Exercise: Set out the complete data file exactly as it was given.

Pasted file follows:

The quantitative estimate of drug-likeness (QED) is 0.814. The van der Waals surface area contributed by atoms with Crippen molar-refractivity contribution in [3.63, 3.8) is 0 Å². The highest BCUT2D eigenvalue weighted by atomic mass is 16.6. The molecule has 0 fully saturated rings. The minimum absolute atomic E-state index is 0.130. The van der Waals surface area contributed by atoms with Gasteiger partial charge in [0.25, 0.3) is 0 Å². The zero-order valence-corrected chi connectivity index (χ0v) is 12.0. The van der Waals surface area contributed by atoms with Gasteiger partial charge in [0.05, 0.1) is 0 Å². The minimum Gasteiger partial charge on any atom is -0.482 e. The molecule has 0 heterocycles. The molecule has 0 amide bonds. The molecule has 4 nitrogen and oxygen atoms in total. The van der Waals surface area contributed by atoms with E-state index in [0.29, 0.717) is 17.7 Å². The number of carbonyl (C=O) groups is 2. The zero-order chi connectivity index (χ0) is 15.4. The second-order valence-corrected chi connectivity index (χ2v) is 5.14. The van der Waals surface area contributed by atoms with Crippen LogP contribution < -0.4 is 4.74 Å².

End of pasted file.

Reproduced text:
The quantitative estimate of drug-likeness (QED) is 0.814. The van der Waals surface area contributed by atoms with Crippen molar-refractivity contribution in [3.63, 3.8) is 0 Å². The highest BCUT2D eigenvalue weighted by atomic mass is 16.6. The molecule has 0 fully saturated rings. The minimum absolute atomic E-state index is 0.130. The van der Waals surface area contributed by atoms with Gasteiger partial charge in [0.25, 0.3) is 0 Å². The zero-order valence-corrected chi connectivity index (χ0v) is 12.0. The van der Waals surface area contributed by atoms with Gasteiger partial charge in [0.05, 0.1) is 0 Å². The minimum Gasteiger partial charge on any atom is -0.482 e. The molecule has 0 heterocycles. The molecule has 0 amide bonds. The molecule has 4 nitrogen and oxygen atoms in total. The van der Waals surface area contributed by atoms with E-state index in [0.29, 0.717) is 17.7 Å². The number of carbonyl (C=O) groups is 2. The zero-order chi connectivity index (χ0) is 15.4. The second-order valence-corrected chi connectivity index (χ2v) is 5.14. The van der Waals surface area contributed by atoms with Crippen LogP contribution < -0.4 is 4.74 Å².